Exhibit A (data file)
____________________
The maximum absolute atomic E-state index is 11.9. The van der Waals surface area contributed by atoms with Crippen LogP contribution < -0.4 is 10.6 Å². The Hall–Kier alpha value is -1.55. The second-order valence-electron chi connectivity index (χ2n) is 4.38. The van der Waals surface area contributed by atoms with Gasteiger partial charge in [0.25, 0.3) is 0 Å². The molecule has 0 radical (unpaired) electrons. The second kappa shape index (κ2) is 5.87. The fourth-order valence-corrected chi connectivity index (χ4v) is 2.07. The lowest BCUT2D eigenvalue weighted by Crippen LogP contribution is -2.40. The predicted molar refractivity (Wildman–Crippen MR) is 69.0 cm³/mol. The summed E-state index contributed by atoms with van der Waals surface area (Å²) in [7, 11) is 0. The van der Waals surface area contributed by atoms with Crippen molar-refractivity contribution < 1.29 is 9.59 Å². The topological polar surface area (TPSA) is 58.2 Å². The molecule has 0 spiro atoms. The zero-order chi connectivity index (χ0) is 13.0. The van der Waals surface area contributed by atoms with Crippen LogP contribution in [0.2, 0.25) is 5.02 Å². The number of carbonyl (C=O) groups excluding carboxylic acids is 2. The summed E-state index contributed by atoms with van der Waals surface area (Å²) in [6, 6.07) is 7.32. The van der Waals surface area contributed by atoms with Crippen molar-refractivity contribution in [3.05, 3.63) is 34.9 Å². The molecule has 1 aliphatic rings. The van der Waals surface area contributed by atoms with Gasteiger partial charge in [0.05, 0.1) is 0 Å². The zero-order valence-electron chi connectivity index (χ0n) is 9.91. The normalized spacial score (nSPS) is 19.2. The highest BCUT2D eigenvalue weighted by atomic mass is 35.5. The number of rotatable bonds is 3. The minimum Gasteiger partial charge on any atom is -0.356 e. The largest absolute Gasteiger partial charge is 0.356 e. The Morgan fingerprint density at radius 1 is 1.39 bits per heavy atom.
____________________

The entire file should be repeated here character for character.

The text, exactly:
The maximum absolute atomic E-state index is 11.9. The van der Waals surface area contributed by atoms with Crippen LogP contribution < -0.4 is 10.6 Å². The Hall–Kier alpha value is -1.55. The second-order valence-electron chi connectivity index (χ2n) is 4.38. The van der Waals surface area contributed by atoms with Gasteiger partial charge in [0.25, 0.3) is 0 Å². The molecule has 0 radical (unpaired) electrons. The second kappa shape index (κ2) is 5.87. The fourth-order valence-corrected chi connectivity index (χ4v) is 2.07. The lowest BCUT2D eigenvalue weighted by Crippen LogP contribution is -2.40. The predicted molar refractivity (Wildman–Crippen MR) is 69.0 cm³/mol. The summed E-state index contributed by atoms with van der Waals surface area (Å²) in [7, 11) is 0. The van der Waals surface area contributed by atoms with Crippen molar-refractivity contribution < 1.29 is 9.59 Å². The topological polar surface area (TPSA) is 58.2 Å². The molecule has 0 spiro atoms. The zero-order chi connectivity index (χ0) is 13.0. The van der Waals surface area contributed by atoms with Crippen LogP contribution in [0.2, 0.25) is 5.02 Å². The number of carbonyl (C=O) groups excluding carboxylic acids is 2. The summed E-state index contributed by atoms with van der Waals surface area (Å²) in [6, 6.07) is 7.32. The van der Waals surface area contributed by atoms with Crippen molar-refractivity contribution in [3.05, 3.63) is 34.9 Å². The molecule has 1 aliphatic rings. The van der Waals surface area contributed by atoms with Gasteiger partial charge in [0.05, 0.1) is 0 Å². The zero-order valence-electron chi connectivity index (χ0n) is 9.91. The normalized spacial score (nSPS) is 19.2. The highest BCUT2D eigenvalue weighted by atomic mass is 35.5. The number of rotatable bonds is 3. The minimum Gasteiger partial charge on any atom is -0.356 e. The largest absolute Gasteiger partial charge is 0.356 e. The Morgan fingerprint density at radius 1 is 1.39 bits per heavy atom.